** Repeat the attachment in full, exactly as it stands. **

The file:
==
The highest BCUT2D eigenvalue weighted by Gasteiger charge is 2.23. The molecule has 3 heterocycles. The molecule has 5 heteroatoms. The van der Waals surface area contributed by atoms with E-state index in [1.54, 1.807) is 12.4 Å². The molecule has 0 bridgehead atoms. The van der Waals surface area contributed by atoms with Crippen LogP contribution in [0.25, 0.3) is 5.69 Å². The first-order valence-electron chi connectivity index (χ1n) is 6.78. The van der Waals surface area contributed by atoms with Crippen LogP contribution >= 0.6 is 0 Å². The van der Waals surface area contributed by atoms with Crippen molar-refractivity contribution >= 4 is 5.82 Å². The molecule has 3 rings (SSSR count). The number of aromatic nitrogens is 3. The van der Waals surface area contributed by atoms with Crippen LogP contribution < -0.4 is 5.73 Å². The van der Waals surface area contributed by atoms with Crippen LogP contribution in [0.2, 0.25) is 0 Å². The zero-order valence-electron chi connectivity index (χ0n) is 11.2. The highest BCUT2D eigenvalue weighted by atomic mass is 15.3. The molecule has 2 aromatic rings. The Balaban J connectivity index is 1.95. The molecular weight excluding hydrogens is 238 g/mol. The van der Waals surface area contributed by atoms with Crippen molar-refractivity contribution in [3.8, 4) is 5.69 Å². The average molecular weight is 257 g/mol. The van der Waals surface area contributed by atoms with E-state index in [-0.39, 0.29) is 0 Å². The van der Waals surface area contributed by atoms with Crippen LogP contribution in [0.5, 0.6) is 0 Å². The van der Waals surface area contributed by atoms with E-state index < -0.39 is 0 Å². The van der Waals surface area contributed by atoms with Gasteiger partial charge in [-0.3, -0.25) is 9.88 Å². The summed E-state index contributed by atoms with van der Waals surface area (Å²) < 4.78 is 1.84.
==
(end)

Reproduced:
The highest BCUT2D eigenvalue weighted by Gasteiger charge is 2.23. The molecule has 3 heterocycles. The molecule has 5 heteroatoms. The van der Waals surface area contributed by atoms with E-state index in [1.54, 1.807) is 12.4 Å². The molecule has 0 bridgehead atoms. The van der Waals surface area contributed by atoms with Crippen LogP contribution in [0.25, 0.3) is 5.69 Å². The first-order valence-electron chi connectivity index (χ1n) is 6.78. The van der Waals surface area contributed by atoms with Crippen LogP contribution >= 0.6 is 0 Å². The van der Waals surface area contributed by atoms with Crippen molar-refractivity contribution >= 4 is 5.82 Å². The molecule has 3 rings (SSSR count). The number of aromatic nitrogens is 3. The van der Waals surface area contributed by atoms with Crippen LogP contribution < -0.4 is 5.73 Å². The van der Waals surface area contributed by atoms with Crippen LogP contribution in [0.2, 0.25) is 0 Å². The zero-order valence-electron chi connectivity index (χ0n) is 11.2. The highest BCUT2D eigenvalue weighted by atomic mass is 15.3. The molecule has 2 aromatic rings. The Balaban J connectivity index is 1.95. The molecular weight excluding hydrogens is 238 g/mol. The van der Waals surface area contributed by atoms with Crippen molar-refractivity contribution in [3.8, 4) is 5.69 Å². The average molecular weight is 257 g/mol. The van der Waals surface area contributed by atoms with E-state index in [-0.39, 0.29) is 0 Å². The van der Waals surface area contributed by atoms with Crippen LogP contribution in [0.5, 0.6) is 0 Å². The van der Waals surface area contributed by atoms with E-state index < -0.39 is 0 Å². The van der Waals surface area contributed by atoms with Gasteiger partial charge in [-0.3, -0.25) is 9.88 Å². The summed E-state index contributed by atoms with van der Waals surface area (Å²) < 4.78 is 1.84.